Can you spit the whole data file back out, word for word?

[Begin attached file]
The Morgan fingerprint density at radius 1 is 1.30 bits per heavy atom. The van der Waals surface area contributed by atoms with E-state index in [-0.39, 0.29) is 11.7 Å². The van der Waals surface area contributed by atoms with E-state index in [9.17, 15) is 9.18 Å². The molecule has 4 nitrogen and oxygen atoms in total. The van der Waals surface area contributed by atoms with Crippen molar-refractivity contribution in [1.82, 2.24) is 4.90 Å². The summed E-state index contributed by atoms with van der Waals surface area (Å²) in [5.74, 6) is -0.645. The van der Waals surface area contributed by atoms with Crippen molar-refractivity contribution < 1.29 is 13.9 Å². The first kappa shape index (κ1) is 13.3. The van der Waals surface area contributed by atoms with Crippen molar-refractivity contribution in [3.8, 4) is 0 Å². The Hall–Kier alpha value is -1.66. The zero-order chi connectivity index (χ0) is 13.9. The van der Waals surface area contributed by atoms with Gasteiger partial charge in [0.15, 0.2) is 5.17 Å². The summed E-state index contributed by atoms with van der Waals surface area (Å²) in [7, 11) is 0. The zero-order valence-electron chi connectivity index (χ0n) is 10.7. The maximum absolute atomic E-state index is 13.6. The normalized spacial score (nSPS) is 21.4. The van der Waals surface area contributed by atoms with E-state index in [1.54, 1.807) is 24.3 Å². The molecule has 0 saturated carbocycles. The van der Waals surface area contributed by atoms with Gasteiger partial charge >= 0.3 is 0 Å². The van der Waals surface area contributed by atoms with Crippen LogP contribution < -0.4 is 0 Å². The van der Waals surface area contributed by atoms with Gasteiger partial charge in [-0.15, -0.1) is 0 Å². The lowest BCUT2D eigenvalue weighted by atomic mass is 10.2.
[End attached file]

The Morgan fingerprint density at radius 1 is 1.30 bits per heavy atom. The van der Waals surface area contributed by atoms with E-state index in [-0.39, 0.29) is 11.7 Å². The van der Waals surface area contributed by atoms with E-state index in [9.17, 15) is 9.18 Å². The molecule has 4 nitrogen and oxygen atoms in total. The van der Waals surface area contributed by atoms with Crippen molar-refractivity contribution in [1.82, 2.24) is 4.90 Å². The summed E-state index contributed by atoms with van der Waals surface area (Å²) in [5.74, 6) is -0.645. The van der Waals surface area contributed by atoms with Crippen molar-refractivity contribution < 1.29 is 13.9 Å². The first kappa shape index (κ1) is 13.3. The van der Waals surface area contributed by atoms with Crippen molar-refractivity contribution in [3.8, 4) is 0 Å². The Hall–Kier alpha value is -1.66. The zero-order chi connectivity index (χ0) is 13.9. The van der Waals surface area contributed by atoms with Gasteiger partial charge in [0.15, 0.2) is 5.17 Å². The summed E-state index contributed by atoms with van der Waals surface area (Å²) in [7, 11) is 0. The zero-order valence-electron chi connectivity index (χ0n) is 10.7. The maximum absolute atomic E-state index is 13.6. The normalized spacial score (nSPS) is 21.4. The van der Waals surface area contributed by atoms with E-state index in [1.54, 1.807) is 24.3 Å². The molecule has 0 saturated carbocycles. The van der Waals surface area contributed by atoms with Gasteiger partial charge >= 0.3 is 0 Å². The van der Waals surface area contributed by atoms with Crippen LogP contribution < -0.4 is 0 Å². The van der Waals surface area contributed by atoms with Gasteiger partial charge in [-0.15, -0.1) is 0 Å². The lowest BCUT2D eigenvalue weighted by atomic mass is 10.2.